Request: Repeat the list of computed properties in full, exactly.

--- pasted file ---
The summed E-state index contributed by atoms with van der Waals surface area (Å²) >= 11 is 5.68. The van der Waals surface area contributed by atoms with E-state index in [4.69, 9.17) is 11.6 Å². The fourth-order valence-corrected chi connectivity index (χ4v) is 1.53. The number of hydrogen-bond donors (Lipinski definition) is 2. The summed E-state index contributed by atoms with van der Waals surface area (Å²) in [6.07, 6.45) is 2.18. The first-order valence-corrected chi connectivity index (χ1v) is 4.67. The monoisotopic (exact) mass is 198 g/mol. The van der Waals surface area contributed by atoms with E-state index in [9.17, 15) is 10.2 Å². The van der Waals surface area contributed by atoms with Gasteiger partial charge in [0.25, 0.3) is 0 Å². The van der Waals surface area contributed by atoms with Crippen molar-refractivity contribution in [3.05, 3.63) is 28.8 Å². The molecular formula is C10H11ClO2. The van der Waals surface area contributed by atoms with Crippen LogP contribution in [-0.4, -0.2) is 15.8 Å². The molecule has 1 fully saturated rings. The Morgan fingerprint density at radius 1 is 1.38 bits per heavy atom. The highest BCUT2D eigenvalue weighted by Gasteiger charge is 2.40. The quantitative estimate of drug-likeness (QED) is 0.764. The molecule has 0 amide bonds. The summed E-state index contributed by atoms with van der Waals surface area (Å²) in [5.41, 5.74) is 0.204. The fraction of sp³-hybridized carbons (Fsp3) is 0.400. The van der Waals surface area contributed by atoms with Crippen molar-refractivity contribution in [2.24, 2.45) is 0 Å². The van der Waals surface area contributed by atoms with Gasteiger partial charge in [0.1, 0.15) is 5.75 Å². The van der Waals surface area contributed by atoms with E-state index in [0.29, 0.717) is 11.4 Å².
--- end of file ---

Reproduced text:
The summed E-state index contributed by atoms with van der Waals surface area (Å²) >= 11 is 5.68. The van der Waals surface area contributed by atoms with E-state index in [4.69, 9.17) is 11.6 Å². The fourth-order valence-corrected chi connectivity index (χ4v) is 1.53. The number of hydrogen-bond donors (Lipinski definition) is 2. The summed E-state index contributed by atoms with van der Waals surface area (Å²) in [6.07, 6.45) is 2.18. The first-order valence-corrected chi connectivity index (χ1v) is 4.67. The monoisotopic (exact) mass is 198 g/mol. The van der Waals surface area contributed by atoms with E-state index in [9.17, 15) is 10.2 Å². The van der Waals surface area contributed by atoms with Gasteiger partial charge in [0.25, 0.3) is 0 Å². The van der Waals surface area contributed by atoms with Crippen molar-refractivity contribution in [3.05, 3.63) is 28.8 Å². The molecular formula is C10H11ClO2. The van der Waals surface area contributed by atoms with Crippen LogP contribution in [-0.4, -0.2) is 15.8 Å². The molecule has 1 fully saturated rings. The Morgan fingerprint density at radius 1 is 1.38 bits per heavy atom. The highest BCUT2D eigenvalue weighted by Gasteiger charge is 2.40. The quantitative estimate of drug-likeness (QED) is 0.764. The molecule has 0 amide bonds. The summed E-state index contributed by atoms with van der Waals surface area (Å²) in [5.41, 5.74) is 0.204. The fraction of sp³-hybridized carbons (Fsp3) is 0.400. The van der Waals surface area contributed by atoms with Crippen molar-refractivity contribution in [2.24, 2.45) is 0 Å². The van der Waals surface area contributed by atoms with Gasteiger partial charge in [0.1, 0.15) is 5.75 Å². The van der Waals surface area contributed by atoms with E-state index in [0.29, 0.717) is 11.4 Å².